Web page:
20 legendary Black science fiction actors who rocked the genre

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LeVar Burton

If you were a child during the 1990s, it was pretty hard to ignore LeVar Burton. Even if you weren’t, he’s still had such a wide-ranging and frankly impressive career that it’s honestly on you if you haven’t heard of his work.

When it comes to science fiction, though, Burton is best known for his work on the Star Trek television shows and movie. He first appeared in the second series of the franchise, Star Trek: The Next Generation, as the brilliant head engineer of the U.S.S. Enterprise, Geordi LaForge. Burton has also directed two episodes of The Next Generation, along with 10 episodes of Star Trek: Deep Space Nine, eight on Star Trek: Voyager, and nine of Star Trek: Enterprise.

LaForge definitely wasn’t the first Black character on Star Trek, nor was Burton the first Black actor to spend time on a Star Trek set in a substantial way. Nichelle Nichols was one of the first actors to break the mold when she played Lt. Nyota Uhura on the original series. There was also William Marshall as the brilliant and disturbed scientist, Richard Daystrom, on the same series.

Yet, for all that, the original series was pushed as a progressive and diverse vision of the future, it often fell flat. It was created in the 1960s, after all. Where was the Black starship captain? Why didn’t Lt. Uhura ever get a promotion on the show? (She did eventually become a Commander in the films.) Why was she often the only Black character on screen for long stretches of airtime?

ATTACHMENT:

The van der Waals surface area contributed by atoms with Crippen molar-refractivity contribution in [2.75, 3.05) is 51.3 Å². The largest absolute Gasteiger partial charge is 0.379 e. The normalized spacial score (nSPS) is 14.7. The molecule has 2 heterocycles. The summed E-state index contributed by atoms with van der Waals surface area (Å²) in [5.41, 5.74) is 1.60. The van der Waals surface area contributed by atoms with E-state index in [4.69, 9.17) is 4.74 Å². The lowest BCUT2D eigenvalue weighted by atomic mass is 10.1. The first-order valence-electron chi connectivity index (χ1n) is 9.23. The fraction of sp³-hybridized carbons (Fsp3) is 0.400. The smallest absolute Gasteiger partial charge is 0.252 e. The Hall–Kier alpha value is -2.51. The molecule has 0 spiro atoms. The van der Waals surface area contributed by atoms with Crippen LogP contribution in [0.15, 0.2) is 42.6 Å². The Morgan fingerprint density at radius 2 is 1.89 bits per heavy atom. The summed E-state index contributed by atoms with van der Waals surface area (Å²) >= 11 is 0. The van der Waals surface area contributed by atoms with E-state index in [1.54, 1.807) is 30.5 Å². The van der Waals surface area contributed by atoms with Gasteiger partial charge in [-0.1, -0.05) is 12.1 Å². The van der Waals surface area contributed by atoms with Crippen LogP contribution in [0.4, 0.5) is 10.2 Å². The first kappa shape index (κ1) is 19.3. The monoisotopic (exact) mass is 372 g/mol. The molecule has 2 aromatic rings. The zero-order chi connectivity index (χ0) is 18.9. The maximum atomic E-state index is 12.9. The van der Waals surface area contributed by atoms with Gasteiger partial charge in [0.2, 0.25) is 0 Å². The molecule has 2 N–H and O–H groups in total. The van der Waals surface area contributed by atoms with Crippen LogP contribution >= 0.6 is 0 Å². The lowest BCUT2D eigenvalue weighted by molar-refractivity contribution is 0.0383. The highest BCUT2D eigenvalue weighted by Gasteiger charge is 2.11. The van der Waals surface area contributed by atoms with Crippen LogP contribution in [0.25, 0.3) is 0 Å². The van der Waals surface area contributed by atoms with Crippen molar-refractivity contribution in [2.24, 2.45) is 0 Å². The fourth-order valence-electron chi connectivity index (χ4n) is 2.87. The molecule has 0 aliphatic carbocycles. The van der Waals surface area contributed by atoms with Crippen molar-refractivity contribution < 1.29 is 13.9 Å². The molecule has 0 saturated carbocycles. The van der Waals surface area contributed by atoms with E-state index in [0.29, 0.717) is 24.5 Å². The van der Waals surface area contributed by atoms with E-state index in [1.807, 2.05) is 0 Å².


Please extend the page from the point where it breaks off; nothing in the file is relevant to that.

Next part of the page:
It’s not as if things suddenly became perfect with the next series, but Burton’s character helped things along considerably. He was a series regular with some hefty rank. LaForge was also a brilliant engineer who was visibly disabled, using a VISOR to not just make up for his original blindness, but to enhance his perception. LaForge is able to see human biosignatures and light outside the range of normal human vision.

He was also, as it turns out, a huge nerd who often embarrassed himself. Let’s not talk about the holodeck in front of LaForge, okay? But, incidents like that, along with Burton’s warm, humanistic portrayal, make him a deeply beloved character.